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Health Letter, December 2010
The drug industry has now become the biggest defrauder of the federal government, as determined by payments it has made for violations of the False Claims Act (FCA), surpassing the defense industry, which had long been the leader, according to a new Public Citizen study.
The study found that pharmaceutical cases accounted for at least 25 percent of all federal FCA payouts over the past decade, compared with 11 percent by the defense industry.
The fraud results were a key finding from a Public Citizen analysis of all major pharmaceutical company civil and criminal settlements on the state and federal levels since 1991 and found that the frequency with which the pharmaceutical industry has allegedly violated federal and state laws has increased at an alarming rate. Of the 165 pharmaceutical industry settlements comprising $19.8 billion in penalties during the past 20 years, 73 percent of the settlements (121) and 75 percent of the dollar amount ($14.8 billion) have occurred during the past five years. (See Table)
Many of the infractions, and the single largest category of financial penalties, stemmed from the practice of off-label promotion of pharmaceuticals – the illegal promotion of a drug for uses not approved by the Food and Drug Administration (FDA). Off-label promotion can be prosecuted as a criminal offense because of the potential for serious adverse health consequences to patients from such promotional activities. Another major category of federal financial penalties was purposely overcharging for drugs under various federal programs, which constitutes a violation of the FCA.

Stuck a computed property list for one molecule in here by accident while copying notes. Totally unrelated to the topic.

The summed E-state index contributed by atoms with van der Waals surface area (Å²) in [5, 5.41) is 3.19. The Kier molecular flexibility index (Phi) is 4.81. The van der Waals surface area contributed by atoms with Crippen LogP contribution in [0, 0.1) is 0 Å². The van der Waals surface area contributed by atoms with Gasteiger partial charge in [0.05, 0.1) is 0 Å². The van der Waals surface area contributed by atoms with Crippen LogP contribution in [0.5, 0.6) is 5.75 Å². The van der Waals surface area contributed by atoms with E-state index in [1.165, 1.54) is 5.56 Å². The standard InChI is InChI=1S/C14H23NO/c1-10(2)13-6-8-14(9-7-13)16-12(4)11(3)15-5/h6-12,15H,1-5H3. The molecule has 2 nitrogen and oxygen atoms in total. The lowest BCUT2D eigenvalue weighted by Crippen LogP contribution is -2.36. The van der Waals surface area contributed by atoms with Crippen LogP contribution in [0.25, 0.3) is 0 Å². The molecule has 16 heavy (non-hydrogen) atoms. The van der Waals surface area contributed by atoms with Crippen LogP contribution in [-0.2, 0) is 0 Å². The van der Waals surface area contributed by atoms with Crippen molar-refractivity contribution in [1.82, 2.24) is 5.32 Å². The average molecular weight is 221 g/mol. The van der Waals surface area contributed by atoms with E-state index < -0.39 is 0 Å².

On the state level, the largest category of financial penalties has come from companies deliberately overcharging state health programs, such as Medicaid. Public Citizen’s study found this to be the most common category of violation among state settlements.
The increase in payments for fraud is likely attributable to drug companies engaging in more wrongdoing and better enforcement at the state and federal level, said Dr. Sidney Wolfe, director of the Health Research Group at Public Citizen.
“Desperate to maintain their high margin of profit in the face of a dwindling number of important new drugs, these figures show that the industry has engaged in such activities as dangerous, illegal promotion for unapproved uses of drugs and deliberately overcharging vital government health programs, such as Medicare and Medicaid,” said Wolfe. Wolfe compiled and analyzed the data with physicians from the Johns Hopkins General Preventive Medicine program, Drs. Sammy Almashat and Charles Preston, as well as Columbia University public health student Timothy Waterman, all of whom worked at Public Citizen.
Public Citizen’s study also found that more than one-half of the industry’s fines were paid by just a few companies – GlaxoSmithKline, Pfizer, Eli Lilly and Schering-Plough. These four companies accounted for more than half of all financial penalties over the past two decades, paying $10.5 billion in fines collectively. These pharmaceutical companies were among the largest in the world. The two largest criminal penalties ever assessed by the U.S. government against any companies were against Lilly ($515 million) and Pfizer ($1.2 billion), both in 2009.
To conduct the study, Public Citizen created a database of information about pharmaceutical companies’ civil and criminal settlements, including information about the type of alleged violation and the amount of money paid in settlements. This study is the first to attempt to document and analyze all major pharmaceutical company settlements with both federal and state governments, the authors said.
Nationally, former pharmaceutical company employees and other whistleblowers have been instrumental in bringing to light the most egregious violations; they have initiated the largest number of federal settlements in the past decade. The number of federal settlements arising from whistleblower cases has more than doubled over the past five years, yielding total payouts more than two and a half times higher than in the previous 15 years combined.
Needed remedies include imposing steeper financial penalties and criminally prosecuting company leadership, including jail sentences, if merited.
“The danger to public safety and loss of state and federal dollars that comes with these violations require a more robust response,” Wolfe said.